Ankit Mittal, of Ellicott City, Md., tosses a bean bag as his friend Shean Flynn, of Newport News, Va., waves his Terrible Towel as the two were playing Corn Hole while enjoying tailgating before the game between the Pittsburgh Steelers and Washington Redskins at FedEx Field in Landover, Md.










Ricky Carioti | The Washington Post | Getty Images

Ankit Mittal, of Ellicott City, Md., tosses a bean bag as his friend Shean Flynn, of Newport News, Va., waves his Terrible Towel as the two were playing Corn Hole while enjoying tailgating before the game between the Pittsburgh Steelers and Washington Redskins at FedEx Field in Landover, Md.

Every day after he leaves his job as a warehouse general manager, Cody Henderson runs up to three miles. Then, he sets up cornhole boards and practices throwing beanbags for a couple hours, focusing on timing, balance and precision.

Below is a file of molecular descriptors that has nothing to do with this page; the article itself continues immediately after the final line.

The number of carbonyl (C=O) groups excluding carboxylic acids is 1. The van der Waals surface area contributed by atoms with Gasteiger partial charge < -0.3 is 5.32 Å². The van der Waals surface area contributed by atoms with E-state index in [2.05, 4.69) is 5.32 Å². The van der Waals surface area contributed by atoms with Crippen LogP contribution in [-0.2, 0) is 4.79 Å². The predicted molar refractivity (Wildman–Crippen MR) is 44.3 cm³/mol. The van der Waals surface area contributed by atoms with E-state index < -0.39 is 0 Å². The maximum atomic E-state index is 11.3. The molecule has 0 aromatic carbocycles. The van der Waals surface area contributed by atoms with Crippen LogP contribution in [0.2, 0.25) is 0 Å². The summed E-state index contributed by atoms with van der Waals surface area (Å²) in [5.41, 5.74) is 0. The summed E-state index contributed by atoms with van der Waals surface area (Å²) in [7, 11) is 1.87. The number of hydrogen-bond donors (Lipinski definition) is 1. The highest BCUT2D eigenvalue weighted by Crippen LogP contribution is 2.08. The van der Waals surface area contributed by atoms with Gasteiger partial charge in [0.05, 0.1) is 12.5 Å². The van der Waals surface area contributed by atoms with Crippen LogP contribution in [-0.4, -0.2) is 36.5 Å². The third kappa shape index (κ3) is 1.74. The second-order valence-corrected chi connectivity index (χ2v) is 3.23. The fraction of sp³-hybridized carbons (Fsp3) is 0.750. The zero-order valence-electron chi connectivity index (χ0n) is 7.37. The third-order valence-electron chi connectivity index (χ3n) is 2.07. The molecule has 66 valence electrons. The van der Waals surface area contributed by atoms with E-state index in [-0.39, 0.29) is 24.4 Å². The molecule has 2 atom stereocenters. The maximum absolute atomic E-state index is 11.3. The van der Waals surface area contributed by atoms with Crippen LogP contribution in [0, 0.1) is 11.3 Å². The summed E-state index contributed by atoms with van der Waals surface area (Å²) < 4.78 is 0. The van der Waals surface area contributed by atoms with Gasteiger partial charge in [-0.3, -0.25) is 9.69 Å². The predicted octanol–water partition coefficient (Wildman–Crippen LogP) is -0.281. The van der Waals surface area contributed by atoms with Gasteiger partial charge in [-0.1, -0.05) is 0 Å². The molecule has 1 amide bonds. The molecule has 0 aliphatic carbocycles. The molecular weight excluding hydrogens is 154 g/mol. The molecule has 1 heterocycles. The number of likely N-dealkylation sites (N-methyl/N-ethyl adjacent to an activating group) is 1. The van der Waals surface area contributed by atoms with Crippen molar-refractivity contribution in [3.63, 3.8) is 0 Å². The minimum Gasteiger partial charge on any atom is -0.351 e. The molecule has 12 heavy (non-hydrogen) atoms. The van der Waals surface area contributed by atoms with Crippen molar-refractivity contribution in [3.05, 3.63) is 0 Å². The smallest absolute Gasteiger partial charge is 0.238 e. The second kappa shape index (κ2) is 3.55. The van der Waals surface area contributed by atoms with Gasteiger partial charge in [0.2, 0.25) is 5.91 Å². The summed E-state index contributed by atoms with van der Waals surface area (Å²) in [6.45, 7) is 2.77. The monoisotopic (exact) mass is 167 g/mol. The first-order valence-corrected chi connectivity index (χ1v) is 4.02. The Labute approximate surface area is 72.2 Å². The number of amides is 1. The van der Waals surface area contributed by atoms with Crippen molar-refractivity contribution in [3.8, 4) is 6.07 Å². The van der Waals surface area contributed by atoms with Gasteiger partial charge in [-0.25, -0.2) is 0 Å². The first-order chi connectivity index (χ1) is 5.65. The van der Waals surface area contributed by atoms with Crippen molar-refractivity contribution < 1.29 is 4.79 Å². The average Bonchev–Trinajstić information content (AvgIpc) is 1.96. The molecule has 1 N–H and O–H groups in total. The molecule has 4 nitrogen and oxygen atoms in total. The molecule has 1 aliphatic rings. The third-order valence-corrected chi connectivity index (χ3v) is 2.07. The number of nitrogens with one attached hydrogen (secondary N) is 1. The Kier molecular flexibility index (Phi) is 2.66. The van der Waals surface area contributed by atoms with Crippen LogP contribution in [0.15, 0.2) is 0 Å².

American Cornhole League (ACL). He says he earned between $20,000 and $25,000 in prize money last year. He’s peaking just as the sport is surging in popularity.

While cornhole is generally thought of as a beanbag tossing game played at family gatherings or tailgate parties, it’s gotten so big that players like Henderson are making their way to ESPN. During last year’s The Ocho, a one-day event for alternative sports on ESPN 2, the Championship of Bags was the most viewed competition.

In the 18 to 49 age group, more peopled watched cornhole on that day than the competing game coverage of Major League Baseball, the WNBA or the final stage of the Tour de France, according to Sports Media Watch.

For Henderson, cornhole requires 20 hours a week of training and tournaments on weekends. Still, he said most people don’t take him seriously when he says he plays professionally.

“They’ll say, ‘Oh yeah really?’ and just change the subject,” he said. “When people were seeing me on ESPN, everyone’s attitude changed.”

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